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Homily on the Ascension

Filed in Pentecostarion by on May 22, 2015 • views: 1168

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Homily on the Ascension, by Metropolitan Avgoustinos Kantiotes (+2010)

Today, my beloved, is a great feast of the Master, the Ascension of the Lord. What is the story of the day? I will speak simply, so that everyone can understand me, so that it is not a sermon with the “voice of one crying out in the wilderness.” (Matthew 3:3)

Forty days have passed since our Lord rose from the dead. He appeared to many. His disciples saw him blessing them, heard Him and touched Him. And Thomas furthermore was compelled to say: “My Lord and my God.” (John 20:28) Forty days later, He told them to gather at the Mount of Olives, a hill a short distance from Jerusalem. They gathered there. It was Peter, James, John, Andrew, Philip, Thomas, Bartholomew, Matthew, James the son of Alphaeus, Simon the Zealot, and Jude the son of James. Together with them were the Myrrhbearers, Mary, the Panagia and Mother of the Lord, as we see in the icon of the Ascension, and those who were called his brethren. (see Acts 1:13-14)

As they waited, Christ appeared before them, spoke to them, and gave them His final commandments. He blessed them, and then–even if the faithless do not believe, it is their right–a miracle occurred. As they were watching Him, the holy feet that had walked kilometers to find the lost sheep, the human sinner, those feet that furthermore bore the marks of the nails of the Cross, began to not walk on the earth anymore, but to be lifted up…

I once saw an eagle seated on a stone high up in the mountains of Grevena–it was a golden eagle–and I was amazed. And straightaway, I see it open its great wings and to fly. And I kept looking at it ascend into the air, ascend high, very high, as it turned into a small dot, and ultimately disappeared into the skies. The same occurred with Christ, Whom is named an eagle by the Revelation (12:14). It is Him Who have power to birds to fly, wouldn’t He have the same power?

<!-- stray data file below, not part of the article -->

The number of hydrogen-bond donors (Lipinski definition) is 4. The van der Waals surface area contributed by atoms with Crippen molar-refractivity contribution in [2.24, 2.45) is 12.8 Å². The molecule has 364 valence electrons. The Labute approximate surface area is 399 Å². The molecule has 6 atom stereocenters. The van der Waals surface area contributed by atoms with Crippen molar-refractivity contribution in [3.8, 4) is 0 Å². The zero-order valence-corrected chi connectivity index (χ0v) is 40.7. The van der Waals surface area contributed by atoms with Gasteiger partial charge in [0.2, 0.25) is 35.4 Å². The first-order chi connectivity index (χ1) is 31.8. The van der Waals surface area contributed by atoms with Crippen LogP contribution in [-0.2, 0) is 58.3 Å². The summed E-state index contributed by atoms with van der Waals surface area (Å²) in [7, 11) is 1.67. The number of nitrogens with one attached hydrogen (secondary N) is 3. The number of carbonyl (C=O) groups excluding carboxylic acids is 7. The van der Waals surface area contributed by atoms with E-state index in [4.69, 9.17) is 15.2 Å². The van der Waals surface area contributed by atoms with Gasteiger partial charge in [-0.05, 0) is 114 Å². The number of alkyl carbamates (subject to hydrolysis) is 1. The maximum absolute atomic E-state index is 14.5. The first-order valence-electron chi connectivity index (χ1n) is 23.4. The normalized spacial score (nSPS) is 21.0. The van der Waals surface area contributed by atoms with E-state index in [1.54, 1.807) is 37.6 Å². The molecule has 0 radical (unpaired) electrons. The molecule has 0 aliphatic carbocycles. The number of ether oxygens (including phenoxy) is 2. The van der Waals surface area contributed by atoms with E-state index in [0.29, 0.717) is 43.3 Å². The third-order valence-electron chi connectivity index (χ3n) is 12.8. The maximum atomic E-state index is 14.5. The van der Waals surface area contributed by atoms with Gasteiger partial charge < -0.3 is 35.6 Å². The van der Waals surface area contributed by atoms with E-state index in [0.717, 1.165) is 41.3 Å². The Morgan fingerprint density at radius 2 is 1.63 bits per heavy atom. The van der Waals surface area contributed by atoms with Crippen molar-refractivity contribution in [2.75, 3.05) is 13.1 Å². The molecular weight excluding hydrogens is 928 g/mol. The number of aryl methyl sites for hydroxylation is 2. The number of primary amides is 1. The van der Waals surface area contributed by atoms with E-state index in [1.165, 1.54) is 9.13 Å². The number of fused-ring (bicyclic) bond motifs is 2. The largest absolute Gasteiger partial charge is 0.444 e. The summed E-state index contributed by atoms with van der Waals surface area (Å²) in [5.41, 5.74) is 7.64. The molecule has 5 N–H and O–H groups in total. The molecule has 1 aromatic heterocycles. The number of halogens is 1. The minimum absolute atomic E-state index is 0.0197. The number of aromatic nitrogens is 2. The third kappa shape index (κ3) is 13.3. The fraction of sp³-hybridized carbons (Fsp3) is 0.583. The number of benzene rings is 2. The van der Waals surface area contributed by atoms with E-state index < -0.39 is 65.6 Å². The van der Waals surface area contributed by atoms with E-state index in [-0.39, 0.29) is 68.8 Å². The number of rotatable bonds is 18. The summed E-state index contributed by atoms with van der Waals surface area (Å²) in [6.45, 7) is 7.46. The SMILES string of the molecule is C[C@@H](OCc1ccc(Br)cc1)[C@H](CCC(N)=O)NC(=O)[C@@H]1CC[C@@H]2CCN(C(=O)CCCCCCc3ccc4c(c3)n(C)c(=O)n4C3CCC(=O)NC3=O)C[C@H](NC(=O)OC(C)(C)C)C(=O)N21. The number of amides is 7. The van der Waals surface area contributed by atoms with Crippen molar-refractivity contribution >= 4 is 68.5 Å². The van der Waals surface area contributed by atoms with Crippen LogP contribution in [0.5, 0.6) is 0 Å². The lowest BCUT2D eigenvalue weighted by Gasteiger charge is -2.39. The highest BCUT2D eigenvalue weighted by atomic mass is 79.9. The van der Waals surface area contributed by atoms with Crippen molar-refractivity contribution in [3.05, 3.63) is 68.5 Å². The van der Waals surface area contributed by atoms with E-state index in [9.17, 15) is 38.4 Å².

Christ–to use a modern tongue–like the airplane which breaks through the clouds, ascended. And the disciples gazed at Him ascending. The Lord “ascended to heaven” today, and “sat at the right hand of God” (Mark 16:19). Then two angels appeared and told them: “Why are you standing looking at heaven? This Jesus that ascended, will return again in the same manner.”

Yes, He will come. What are we thinking? –Who will come! Are you are telling us fairy tales now? Yes, the Lord will come “in [great] glory” (Matthew 24:30), to the wailing of the demons, to judge the whole “world in righteousness” (Acts 17:31). The Lord will come: joy to the righteous, and sadness to the sinners.

This is the story of the feast. From everything we have said, let us pay attention to one thing: that the disciples and the Panagia remained looking up at heaven. They did not look down at the earth. They were looking high up. What does this mean?

From the creations of God, the four-legged creatures walk with their heads looking down. Only man was created to walk upright. Many say that this is a wonder. And the word “human” (“anthropos” in Greek), if we look at it etymologically, what does it mean? It means he who faces upwards. He looks on high, for he was created for the heavens.

It is said that an atheist once wanted proofs. When it became night, one of his friends showed him the countless stars and asked: “Who made all of these?” There is one answer, no other: God! Gaze above, therefore, at the firmament, and you will trust that God exists. “The heavens declare the glory of God, and the firmament is the work of His hands.” (Psalms 18:2)

A German poet saw a herd of pigs in the forest. The pigs love acorns. They therefore gathered to eat those that fell in the forest. And the poet, with an eloquent tongue, noted this. When he left the forest, no one returned to look at the acorns to say thank you!… Thus are many of us, and this comparison should not appear offensive to us. Our Christ thus characterizes some people: “Do not give the holy things to the dogs, and do not put pearls before swine.” (Matthew 7:6) This occurs. We partake of myriads of good things, but we never lift up our eyes to say: “Glory to You, O God.”